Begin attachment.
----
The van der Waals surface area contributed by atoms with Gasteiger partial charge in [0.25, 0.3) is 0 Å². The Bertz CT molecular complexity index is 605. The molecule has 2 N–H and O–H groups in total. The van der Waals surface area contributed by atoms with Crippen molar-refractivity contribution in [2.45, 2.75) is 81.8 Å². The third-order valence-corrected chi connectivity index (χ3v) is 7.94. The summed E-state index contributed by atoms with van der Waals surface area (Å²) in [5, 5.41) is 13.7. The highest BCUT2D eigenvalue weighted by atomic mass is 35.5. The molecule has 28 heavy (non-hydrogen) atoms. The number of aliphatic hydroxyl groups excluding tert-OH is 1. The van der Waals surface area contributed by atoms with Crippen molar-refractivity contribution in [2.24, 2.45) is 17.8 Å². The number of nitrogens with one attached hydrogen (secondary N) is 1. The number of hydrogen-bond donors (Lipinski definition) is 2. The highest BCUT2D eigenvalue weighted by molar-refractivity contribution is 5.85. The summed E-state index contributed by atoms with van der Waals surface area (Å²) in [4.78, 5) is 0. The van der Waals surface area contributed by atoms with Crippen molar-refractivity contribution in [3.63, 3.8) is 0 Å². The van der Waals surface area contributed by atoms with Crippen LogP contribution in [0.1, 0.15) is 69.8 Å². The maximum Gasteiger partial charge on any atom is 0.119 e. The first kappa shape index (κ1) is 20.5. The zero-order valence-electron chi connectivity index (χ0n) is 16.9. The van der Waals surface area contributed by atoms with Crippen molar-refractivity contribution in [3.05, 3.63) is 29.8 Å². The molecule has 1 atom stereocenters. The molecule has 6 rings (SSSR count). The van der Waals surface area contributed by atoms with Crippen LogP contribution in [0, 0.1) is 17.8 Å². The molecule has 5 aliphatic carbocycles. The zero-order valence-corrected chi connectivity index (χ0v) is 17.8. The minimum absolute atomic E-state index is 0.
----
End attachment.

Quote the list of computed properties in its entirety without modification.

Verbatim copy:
The van der Waals surface area contributed by atoms with Gasteiger partial charge in [0.25, 0.3) is 0 Å². The Bertz CT molecular complexity index is 605. The molecule has 2 N–H and O–H groups in total. The van der Waals surface area contributed by atoms with Crippen molar-refractivity contribution in [2.45, 2.75) is 81.8 Å². The third-order valence-corrected chi connectivity index (χ3v) is 7.94. The summed E-state index contributed by atoms with van der Waals surface area (Å²) in [5, 5.41) is 13.7. The highest BCUT2D eigenvalue weighted by atomic mass is 35.5. The molecule has 28 heavy (non-hydrogen) atoms. The number of aliphatic hydroxyl groups excluding tert-OH is 1. The van der Waals surface area contributed by atoms with Crippen molar-refractivity contribution in [2.24, 2.45) is 17.8 Å². The number of nitrogens with one attached hydrogen (secondary N) is 1. The number of hydrogen-bond donors (Lipinski definition) is 2. The highest BCUT2D eigenvalue weighted by molar-refractivity contribution is 5.85. The summed E-state index contributed by atoms with van der Waals surface area (Å²) in [4.78, 5) is 0. The van der Waals surface area contributed by atoms with Crippen molar-refractivity contribution in [3.63, 3.8) is 0 Å². The van der Waals surface area contributed by atoms with Crippen LogP contribution in [0.1, 0.15) is 69.8 Å². The maximum Gasteiger partial charge on any atom is 0.119 e. The first kappa shape index (κ1) is 20.5. The zero-order valence-electron chi connectivity index (χ0n) is 16.9. The van der Waals surface area contributed by atoms with Crippen molar-refractivity contribution in [3.05, 3.63) is 29.8 Å². The molecule has 1 atom stereocenters. The molecule has 6 rings (SSSR count). The van der Waals surface area contributed by atoms with Crippen LogP contribution in [0, 0.1) is 17.8 Å². The molecule has 5 aliphatic carbocycles. The zero-order valence-corrected chi connectivity index (χ0v) is 17.8. The minimum absolute atomic E-state index is 0.